But in his testimony Friday, Leavitt, the investigating officer, said Gomez would have faced charges of carrying a concealed weapon without a permit and unlawful possession of a short-barreled rifle had he survived the shooting. Those charges, according to Leavitt, stem from the weapon concealed in his backpack.
In addition, Leavitt said, Gomez would have faced four counts of assault with a deadly weapon on a protected person — because the four officers who shot him claimed Gomez leveled a weapon at police.
Gomez’s parents have said that he was trying to get to his vehicle, parked a block away from the courthouse, when he encountered Metro officer John Squeo, who was among a group of officers stationed on the steps of the courthouse.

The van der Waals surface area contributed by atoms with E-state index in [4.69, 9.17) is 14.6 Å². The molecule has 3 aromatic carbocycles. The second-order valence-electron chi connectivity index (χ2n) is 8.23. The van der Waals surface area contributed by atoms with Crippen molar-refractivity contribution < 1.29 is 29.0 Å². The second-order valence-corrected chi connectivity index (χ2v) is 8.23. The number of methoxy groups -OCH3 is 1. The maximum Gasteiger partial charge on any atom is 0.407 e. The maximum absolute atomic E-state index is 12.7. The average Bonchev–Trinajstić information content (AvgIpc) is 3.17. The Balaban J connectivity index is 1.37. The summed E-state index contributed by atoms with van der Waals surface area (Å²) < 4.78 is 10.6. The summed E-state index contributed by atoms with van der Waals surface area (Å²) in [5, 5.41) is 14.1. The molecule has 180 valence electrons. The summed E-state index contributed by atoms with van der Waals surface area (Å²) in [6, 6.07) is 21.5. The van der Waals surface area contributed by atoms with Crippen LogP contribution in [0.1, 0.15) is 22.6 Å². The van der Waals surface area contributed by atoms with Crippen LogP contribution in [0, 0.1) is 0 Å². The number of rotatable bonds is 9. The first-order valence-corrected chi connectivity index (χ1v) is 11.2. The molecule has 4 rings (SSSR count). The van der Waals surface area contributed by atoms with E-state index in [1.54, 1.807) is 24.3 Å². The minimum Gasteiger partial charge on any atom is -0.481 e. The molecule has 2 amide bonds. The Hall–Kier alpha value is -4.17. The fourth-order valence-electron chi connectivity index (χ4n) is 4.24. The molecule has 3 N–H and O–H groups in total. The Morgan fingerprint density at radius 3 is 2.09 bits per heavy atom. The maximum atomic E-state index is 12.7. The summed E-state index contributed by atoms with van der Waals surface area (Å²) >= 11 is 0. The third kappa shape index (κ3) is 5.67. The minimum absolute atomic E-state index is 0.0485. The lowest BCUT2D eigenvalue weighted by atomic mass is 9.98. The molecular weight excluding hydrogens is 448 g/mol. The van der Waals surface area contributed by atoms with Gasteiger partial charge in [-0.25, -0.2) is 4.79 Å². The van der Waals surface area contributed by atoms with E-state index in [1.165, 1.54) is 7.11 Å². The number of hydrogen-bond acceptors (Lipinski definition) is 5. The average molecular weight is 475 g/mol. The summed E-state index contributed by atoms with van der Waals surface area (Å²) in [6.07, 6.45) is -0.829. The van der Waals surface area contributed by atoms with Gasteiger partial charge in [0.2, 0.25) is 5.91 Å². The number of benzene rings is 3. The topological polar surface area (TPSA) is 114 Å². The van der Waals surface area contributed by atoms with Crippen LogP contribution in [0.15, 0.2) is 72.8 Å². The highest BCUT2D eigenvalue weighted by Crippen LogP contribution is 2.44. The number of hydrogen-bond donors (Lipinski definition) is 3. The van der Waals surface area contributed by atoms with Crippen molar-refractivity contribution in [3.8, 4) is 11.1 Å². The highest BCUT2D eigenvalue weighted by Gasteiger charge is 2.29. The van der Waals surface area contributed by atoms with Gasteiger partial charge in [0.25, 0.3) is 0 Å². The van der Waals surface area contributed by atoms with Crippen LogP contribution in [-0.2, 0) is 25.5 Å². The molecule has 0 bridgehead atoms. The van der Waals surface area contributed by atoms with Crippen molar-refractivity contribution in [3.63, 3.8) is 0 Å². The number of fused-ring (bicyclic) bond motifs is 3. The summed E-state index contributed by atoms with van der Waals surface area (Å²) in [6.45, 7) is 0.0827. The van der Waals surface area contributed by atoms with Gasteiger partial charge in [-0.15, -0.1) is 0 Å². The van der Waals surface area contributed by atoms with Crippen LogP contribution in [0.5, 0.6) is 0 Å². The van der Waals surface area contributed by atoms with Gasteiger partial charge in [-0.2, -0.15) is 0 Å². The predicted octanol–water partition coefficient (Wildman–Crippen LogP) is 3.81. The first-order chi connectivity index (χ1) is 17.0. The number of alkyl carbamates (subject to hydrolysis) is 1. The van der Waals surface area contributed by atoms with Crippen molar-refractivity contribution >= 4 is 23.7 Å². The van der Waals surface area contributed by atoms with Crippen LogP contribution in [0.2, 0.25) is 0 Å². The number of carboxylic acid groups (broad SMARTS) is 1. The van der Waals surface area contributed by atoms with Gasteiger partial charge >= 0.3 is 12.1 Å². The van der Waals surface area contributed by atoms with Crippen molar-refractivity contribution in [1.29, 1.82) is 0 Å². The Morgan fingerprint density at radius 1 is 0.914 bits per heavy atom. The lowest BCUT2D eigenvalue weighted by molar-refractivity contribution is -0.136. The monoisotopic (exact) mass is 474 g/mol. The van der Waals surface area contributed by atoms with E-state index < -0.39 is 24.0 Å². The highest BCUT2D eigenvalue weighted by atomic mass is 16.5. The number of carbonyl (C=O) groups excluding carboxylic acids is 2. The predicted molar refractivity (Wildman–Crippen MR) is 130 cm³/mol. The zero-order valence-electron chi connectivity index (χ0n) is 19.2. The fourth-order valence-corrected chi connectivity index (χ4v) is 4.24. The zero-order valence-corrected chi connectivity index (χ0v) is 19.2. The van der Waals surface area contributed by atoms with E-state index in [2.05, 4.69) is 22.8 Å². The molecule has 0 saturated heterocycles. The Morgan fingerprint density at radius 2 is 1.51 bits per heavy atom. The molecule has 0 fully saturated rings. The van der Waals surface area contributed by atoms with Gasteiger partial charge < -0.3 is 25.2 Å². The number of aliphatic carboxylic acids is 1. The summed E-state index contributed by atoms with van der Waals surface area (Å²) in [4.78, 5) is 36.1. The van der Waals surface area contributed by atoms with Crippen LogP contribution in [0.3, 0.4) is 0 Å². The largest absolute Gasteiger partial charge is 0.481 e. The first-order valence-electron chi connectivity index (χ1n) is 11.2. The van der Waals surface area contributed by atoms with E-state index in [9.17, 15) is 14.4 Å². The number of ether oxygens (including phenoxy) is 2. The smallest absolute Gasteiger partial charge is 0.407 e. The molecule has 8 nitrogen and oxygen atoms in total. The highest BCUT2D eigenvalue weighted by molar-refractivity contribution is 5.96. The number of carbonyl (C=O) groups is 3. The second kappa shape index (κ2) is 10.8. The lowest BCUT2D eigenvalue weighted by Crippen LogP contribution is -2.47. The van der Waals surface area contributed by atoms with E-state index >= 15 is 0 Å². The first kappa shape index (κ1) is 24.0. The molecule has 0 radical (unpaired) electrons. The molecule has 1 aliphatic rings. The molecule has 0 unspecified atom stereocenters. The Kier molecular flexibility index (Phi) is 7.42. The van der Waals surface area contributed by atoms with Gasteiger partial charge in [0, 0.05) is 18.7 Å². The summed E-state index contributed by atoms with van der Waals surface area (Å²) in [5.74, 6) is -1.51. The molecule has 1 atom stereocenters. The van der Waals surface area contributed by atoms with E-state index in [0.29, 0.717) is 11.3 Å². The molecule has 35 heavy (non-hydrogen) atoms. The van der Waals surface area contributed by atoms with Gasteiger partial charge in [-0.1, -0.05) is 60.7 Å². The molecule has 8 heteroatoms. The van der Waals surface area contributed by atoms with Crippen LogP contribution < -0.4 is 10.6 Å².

According to Leavitt’s testimony, Squeo instructed Gomez to stay away from a set of barriers set up around the courthouse steps.
“What barriers?” Gomez apparently responded.
Squeo then fired non-lethal beanbag rounds at Gomez, around the same time officers Fryman, Emerton, Vernon and Locher happened to be driving past the courthouse.
Shot eight times, Gomez was dead within seconds.
The missing red truck
Absent from the review were firsthand accounts of the shooting from the four involved officers, because the district attorney’s office does not have subpoena power in fact-finding reviews.
Instead, Leavitt, the investigating officer, provided several hours of testimony, including extensive background information on Gomez. That type of information is not commonly presented in fact-finding reviews.
Leavitt spoke about a prior marijuana-related arrest, Gomez’s claims about an upcoming “revolution” in social media posts and text messages he sent to his father prior to the shooting.